Pharmaceuticals and Women By M.J.C. Willemen; F.F.T. Ververs, Pharm D; and Prof. H.G.M. Leufkens 7 October 2004
Table of Contents
Reproduction control 4
Female subfertility 4
Pregnancy and lactation, including birth defects 5
Hormone replacement therapy (HRT) 5
Size and nature of disease burden 6
Absence of a uniform classification system concerning safety (drug use in pregnancy and lactation) 7
Reproduction control 7
Pregnancy and lactation, including birth defects 8
Post-reproduction hormones 9
What are the current or likely future factors that impact disease burden? 10
Reproduction control 10
Pregnancy and lactation, including birth defects 11
Prenatal testing 11
Post-reproduction hormones 12
What is the control strategy? 12
Improving participation in clinical trials 12
Reproduction control 13
Pregnancy and lactation, including birth defects 13
Prevention of birth defects 14
Post-reproduction hormones 14
Why does the disease burden persist? 14
General problems 14
Lack of knowledge 14
Specific problems 15
Reproduction control 15
Pregnancy and lactation, including birth defects 16
Post-reproduction hormones 16
What can be learnt from past/current research into pharmaceutical interventions for these conditions? 16
Stimulating research in women 16
Post-marketing research in pregnant women 17
What is the current "pipeline" of products that are to be used for this particular condition? 17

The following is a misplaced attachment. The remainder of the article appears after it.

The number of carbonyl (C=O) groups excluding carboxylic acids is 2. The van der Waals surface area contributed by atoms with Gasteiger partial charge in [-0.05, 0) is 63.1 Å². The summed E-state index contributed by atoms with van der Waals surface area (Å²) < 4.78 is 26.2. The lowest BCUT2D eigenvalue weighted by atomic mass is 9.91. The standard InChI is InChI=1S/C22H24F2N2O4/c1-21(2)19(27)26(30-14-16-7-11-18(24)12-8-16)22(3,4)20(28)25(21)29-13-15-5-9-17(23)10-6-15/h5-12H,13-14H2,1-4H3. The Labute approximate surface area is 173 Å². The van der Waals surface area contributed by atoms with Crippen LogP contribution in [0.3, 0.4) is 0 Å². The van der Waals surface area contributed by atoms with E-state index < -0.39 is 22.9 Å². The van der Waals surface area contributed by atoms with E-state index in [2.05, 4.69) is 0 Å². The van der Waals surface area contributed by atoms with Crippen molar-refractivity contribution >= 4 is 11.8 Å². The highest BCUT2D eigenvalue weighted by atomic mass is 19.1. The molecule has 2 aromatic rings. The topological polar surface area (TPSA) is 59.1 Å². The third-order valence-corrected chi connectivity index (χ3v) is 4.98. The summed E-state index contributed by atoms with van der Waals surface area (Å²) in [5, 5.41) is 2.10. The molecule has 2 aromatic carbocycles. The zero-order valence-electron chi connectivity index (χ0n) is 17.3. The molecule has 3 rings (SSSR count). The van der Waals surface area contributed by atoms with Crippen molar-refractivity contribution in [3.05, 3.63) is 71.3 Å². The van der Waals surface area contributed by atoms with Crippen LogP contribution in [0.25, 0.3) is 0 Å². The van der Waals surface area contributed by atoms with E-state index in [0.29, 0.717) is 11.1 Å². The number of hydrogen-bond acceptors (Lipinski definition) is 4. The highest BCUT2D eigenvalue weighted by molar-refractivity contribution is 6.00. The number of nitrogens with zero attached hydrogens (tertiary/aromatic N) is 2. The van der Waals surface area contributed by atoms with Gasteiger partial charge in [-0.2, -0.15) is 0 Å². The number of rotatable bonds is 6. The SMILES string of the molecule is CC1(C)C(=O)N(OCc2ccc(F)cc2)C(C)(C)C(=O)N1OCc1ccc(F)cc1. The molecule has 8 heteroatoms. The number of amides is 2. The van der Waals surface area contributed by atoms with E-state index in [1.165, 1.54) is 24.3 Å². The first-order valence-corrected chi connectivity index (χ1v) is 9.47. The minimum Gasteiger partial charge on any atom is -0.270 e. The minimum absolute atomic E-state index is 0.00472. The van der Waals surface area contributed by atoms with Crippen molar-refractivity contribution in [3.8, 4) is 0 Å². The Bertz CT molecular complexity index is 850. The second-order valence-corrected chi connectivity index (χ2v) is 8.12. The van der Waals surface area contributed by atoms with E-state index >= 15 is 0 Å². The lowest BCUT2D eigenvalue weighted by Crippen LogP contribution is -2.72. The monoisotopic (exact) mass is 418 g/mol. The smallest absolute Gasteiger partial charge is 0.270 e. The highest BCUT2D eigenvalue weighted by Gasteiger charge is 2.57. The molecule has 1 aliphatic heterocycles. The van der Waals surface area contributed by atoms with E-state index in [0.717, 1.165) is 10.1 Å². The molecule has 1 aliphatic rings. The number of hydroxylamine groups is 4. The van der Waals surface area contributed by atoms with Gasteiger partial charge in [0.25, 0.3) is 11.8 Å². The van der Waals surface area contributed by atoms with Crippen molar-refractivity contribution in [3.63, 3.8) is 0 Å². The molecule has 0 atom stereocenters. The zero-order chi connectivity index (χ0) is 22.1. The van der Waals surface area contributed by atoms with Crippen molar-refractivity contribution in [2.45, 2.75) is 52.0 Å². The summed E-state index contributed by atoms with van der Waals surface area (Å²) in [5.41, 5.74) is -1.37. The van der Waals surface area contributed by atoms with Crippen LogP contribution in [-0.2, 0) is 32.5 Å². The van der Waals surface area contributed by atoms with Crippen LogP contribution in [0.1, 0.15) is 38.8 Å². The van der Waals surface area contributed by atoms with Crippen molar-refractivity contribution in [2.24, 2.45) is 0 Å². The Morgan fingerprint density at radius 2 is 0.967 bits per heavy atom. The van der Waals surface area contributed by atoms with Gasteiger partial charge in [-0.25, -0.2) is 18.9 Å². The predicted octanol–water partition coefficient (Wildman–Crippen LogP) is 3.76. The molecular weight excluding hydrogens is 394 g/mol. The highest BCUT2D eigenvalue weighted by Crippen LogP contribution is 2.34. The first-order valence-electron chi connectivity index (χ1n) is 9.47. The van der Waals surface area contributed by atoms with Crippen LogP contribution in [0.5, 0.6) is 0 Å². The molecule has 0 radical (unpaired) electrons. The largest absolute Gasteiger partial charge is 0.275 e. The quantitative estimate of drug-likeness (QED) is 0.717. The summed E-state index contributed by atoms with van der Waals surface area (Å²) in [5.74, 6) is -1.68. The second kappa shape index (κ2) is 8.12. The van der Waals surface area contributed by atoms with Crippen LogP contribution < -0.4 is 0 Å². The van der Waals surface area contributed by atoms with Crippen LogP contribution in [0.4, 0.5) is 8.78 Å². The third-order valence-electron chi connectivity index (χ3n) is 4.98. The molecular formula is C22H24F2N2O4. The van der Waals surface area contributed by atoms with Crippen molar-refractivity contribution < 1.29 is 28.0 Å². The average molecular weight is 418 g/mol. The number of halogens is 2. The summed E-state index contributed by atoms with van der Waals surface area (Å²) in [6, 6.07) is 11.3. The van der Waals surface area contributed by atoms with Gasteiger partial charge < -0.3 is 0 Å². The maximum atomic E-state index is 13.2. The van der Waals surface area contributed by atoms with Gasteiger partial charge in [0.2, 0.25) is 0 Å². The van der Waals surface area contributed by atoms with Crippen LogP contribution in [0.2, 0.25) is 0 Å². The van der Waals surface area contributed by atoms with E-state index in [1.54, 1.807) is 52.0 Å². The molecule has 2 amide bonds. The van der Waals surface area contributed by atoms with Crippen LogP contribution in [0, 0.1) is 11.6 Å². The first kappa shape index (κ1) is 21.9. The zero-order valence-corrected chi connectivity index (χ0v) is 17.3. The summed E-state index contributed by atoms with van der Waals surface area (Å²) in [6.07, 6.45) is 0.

Research in women 17
Specific issues 17
Hormone therapies 17
Pregnancy and lactation, including birth defects 18
What are the opportunities for research into new pharmaceutical interventions including delivery methods? 18
What are the gaps between current research and potential research issues which could make a difference, are affordable and could be carried out in a) 5 years or b) in the longer term? For which of these gaps are there opportunities for pharmaceutical research? 19
Research in women 19
The thalidomide-crisis in the early 1960s made the world aware of the difficulties of drug use in women.1 Since then, women’s health is at the top of virtually every health care policy agenda. Paradoxically, there are still various gaps in knowledge and research related to female drug treatment.
Four issues (reproduction control, female subfertility, pregnancy and lactation (including birth defects and teratogenicity) and post-reproduction hormones) are discussed in this paper.
Since the introduction in the 1960s, the use of pharmaceutical contraceptives has increased enormously. Due to different reasons, the use varies widely between different countries.2 Although, the discussions about the safety are still ongoing. In the beginning, high doses of estrogens were of major concern. In the 1980s, the differential risks of progestogens, as part of low dose OCs have been the subject of an ongoing series of controversies, scientific inquiry and societal debate.3 Opportunities for research concerning contraceptives lay in the field of looking for new targets for intervention,4 new classes of chemical compounds (compounds which have estrogenic effects such as synthetic steroids like tibolone),5 and new drug delivery systems (e.g. the vaginal ring, injections).6, 7 As compliance is a major factor for effective contraception, the development of long acting or controlled release formulations should be encouraged. Current societal developments ask for more emphasis on equal responsibility and burden between women and men, including strengthening the search for pills for men.